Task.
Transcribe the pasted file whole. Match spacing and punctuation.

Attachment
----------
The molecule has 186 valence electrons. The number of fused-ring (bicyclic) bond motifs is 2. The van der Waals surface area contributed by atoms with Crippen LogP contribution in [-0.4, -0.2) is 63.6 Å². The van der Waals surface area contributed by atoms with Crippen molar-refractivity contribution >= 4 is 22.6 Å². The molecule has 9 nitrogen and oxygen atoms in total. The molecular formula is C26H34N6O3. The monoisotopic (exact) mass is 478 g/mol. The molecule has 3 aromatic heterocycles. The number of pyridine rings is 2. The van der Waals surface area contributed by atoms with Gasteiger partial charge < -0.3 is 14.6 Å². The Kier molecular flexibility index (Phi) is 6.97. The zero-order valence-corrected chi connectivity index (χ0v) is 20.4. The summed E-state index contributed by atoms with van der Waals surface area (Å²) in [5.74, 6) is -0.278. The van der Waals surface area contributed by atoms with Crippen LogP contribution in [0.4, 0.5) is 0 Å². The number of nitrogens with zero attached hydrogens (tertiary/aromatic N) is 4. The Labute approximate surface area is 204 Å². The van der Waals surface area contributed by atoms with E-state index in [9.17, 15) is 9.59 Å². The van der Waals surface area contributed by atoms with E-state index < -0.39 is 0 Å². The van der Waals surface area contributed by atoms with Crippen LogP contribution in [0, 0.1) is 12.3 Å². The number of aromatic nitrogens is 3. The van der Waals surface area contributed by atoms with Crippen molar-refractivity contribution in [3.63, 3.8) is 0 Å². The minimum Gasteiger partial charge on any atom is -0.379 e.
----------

The molecule has 186 valence electrons. The number of fused-ring (bicyclic) bond motifs is 2. The van der Waals surface area contributed by atoms with Crippen LogP contribution in [-0.4, -0.2) is 63.6 Å². The van der Waals surface area contributed by atoms with Crippen molar-refractivity contribution >= 4 is 22.6 Å². The molecule has 9 nitrogen and oxygen atoms in total. The molecular formula is C26H34N6O3. The monoisotopic (exact) mass is 478 g/mol. The molecule has 3 aromatic heterocycles. The number of pyridine rings is 2. The van der Waals surface area contributed by atoms with Gasteiger partial charge < -0.3 is 14.6 Å². The Kier molecular flexibility index (Phi) is 6.97. The zero-order valence-corrected chi connectivity index (χ0v) is 20.4. The summed E-state index contributed by atoms with van der Waals surface area (Å²) in [5.74, 6) is -0.278. The van der Waals surface area contributed by atoms with Crippen LogP contribution in [0.4, 0.5) is 0 Å². The number of nitrogens with zero attached hydrogens (tertiary/aromatic N) is 4. The Labute approximate surface area is 204 Å². The van der Waals surface area contributed by atoms with E-state index in [9.17, 15) is 9.59 Å². The van der Waals surface area contributed by atoms with E-state index < -0.39 is 0 Å². The van der Waals surface area contributed by atoms with Crippen LogP contribution in [0, 0.1) is 12.3 Å². The number of aromatic nitrogens is 3. The van der Waals surface area contributed by atoms with Crippen molar-refractivity contribution in [3.63, 3.8) is 0 Å². The minimum Gasteiger partial charge on any atom is -0.379 e.